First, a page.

Why not a punter?
By Steve Schwarz, Fantasy Sports Editor
Philadelphia, PA (SportsNetwork.com) - I was introduced to former NFL punter Sean Landeta at work recently. He played from 1985-2005 for five different teams, but I remember him primarily with the hated New York Giants and beloved Philadelphia Eagles. (Sorry I'm Philly born and bred.)
He was pretty good too, making three All-Pro teams (1986, '89, '90).
Nice guy. We spent a couple of minutes talking football.
As we were parting company I mentioned I was the Fantasy Sports Editor here at the Sports Network. I also said I was sorry, but punters were not a part of fantasy football.
Landeta nodded understandingly.
But it got me to thinking. Why not?
I play in about half a dozen NFL fantasy leagues every season. One quarterback leagues. Two quarterback leagues. An IDP league (Individual Defensive Player). A keeper league. A league which doesn't differentiate between RB, WR, TE ... you can have any combination of seven.
But in no league does a punter have any fantasy value.
It's time people.
If a punter can be elected to the Pro Football Hall of Fame (Ray Guy in 2014), we can figure out a way to include punters in fantasy football. They are, after all, a part of the game.
They certainly shouldn't be valued more than any quarterback, running back, wide receiver or tight end. Therefore, I've tried to make a punters' fantasy value roughly about the same as place-kickers.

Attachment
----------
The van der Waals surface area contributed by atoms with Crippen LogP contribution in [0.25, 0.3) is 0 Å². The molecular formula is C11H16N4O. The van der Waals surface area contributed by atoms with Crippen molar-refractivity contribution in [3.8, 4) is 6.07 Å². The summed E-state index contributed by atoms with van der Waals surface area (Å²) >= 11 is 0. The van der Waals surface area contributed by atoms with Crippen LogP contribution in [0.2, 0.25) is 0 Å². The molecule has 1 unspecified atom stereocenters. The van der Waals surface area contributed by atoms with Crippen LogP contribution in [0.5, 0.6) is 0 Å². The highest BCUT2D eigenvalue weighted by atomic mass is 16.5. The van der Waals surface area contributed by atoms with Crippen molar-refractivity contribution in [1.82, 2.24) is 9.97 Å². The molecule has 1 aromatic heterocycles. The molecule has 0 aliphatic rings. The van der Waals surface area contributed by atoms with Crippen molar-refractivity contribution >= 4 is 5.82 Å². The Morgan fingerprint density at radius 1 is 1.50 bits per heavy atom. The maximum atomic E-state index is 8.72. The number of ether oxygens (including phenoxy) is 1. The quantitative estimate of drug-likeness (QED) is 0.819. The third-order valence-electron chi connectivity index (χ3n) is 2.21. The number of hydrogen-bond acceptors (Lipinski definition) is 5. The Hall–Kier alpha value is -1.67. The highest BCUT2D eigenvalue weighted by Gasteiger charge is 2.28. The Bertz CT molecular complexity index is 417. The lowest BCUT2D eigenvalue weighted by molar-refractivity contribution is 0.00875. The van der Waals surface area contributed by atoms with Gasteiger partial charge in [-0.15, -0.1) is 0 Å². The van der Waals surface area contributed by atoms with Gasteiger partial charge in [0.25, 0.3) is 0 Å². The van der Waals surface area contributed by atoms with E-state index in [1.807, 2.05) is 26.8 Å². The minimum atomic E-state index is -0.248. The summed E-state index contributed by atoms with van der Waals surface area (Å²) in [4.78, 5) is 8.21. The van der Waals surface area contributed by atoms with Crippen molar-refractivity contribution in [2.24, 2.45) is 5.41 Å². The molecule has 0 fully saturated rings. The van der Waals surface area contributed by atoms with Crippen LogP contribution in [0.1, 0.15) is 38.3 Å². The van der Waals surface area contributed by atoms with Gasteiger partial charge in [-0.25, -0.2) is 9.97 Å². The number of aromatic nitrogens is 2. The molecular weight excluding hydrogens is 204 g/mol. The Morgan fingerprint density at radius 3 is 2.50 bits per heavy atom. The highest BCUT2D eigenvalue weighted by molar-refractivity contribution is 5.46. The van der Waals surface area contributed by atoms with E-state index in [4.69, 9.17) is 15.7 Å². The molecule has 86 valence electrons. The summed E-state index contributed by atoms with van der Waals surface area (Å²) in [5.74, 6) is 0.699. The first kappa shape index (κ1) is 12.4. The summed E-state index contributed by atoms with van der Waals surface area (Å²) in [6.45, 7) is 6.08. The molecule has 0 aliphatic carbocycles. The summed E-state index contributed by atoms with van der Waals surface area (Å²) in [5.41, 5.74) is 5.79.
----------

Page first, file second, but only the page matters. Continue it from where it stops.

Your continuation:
So here goes ...
The NFL's punting average is 45.28 yards per punt. But a long kick isn't necessarily a good kick. We've all seen a punter "out-kick" his coverage team and watched as it gets returned a long way. That's not a good punt. We want distance and hang time. I prefer net punting average. For 2013 the league average was 40.89 yards per punt. So we can give two points for each kick with a net average of 41 yards or more. Less than 41 yards equals zero points.
And we shouldn't penalize a punter when his team's drive stalls on the wrong side of the 50-yard line and the coach doesn't have a place-kicker with a strong enough foot. So to neutralize a short field the punter gets one point for kicks pinning an opponent inside the opponent's 20-yard line.
If you can't, instead blasting a kick into the end zone for a touchback and giving the opposing team the ball at the 20-yard line, a one-point deduction is in order.
A blocked punt is as valuable to a defense as a turnover. Defenses aren't credited with points for a blocked punt. But a punter should be penalized. Minus two points.
Finally, a five-point deduction for a punt returned for a touchdown. That's a game-changer and should be dealt with as such.
All the information needed can be taken from an official NFL box score.
Punter Scoring Summary -
1) Punts with a net average of 41 points = plus two points.
2) Punts downed inside the 20-yard line = plus one point.
3) Touchbacks = minus one point.
4) Blocked punt = minus two points.
5) Punts returned for touchdowns = minus five points.
08/17 10:05:59 ET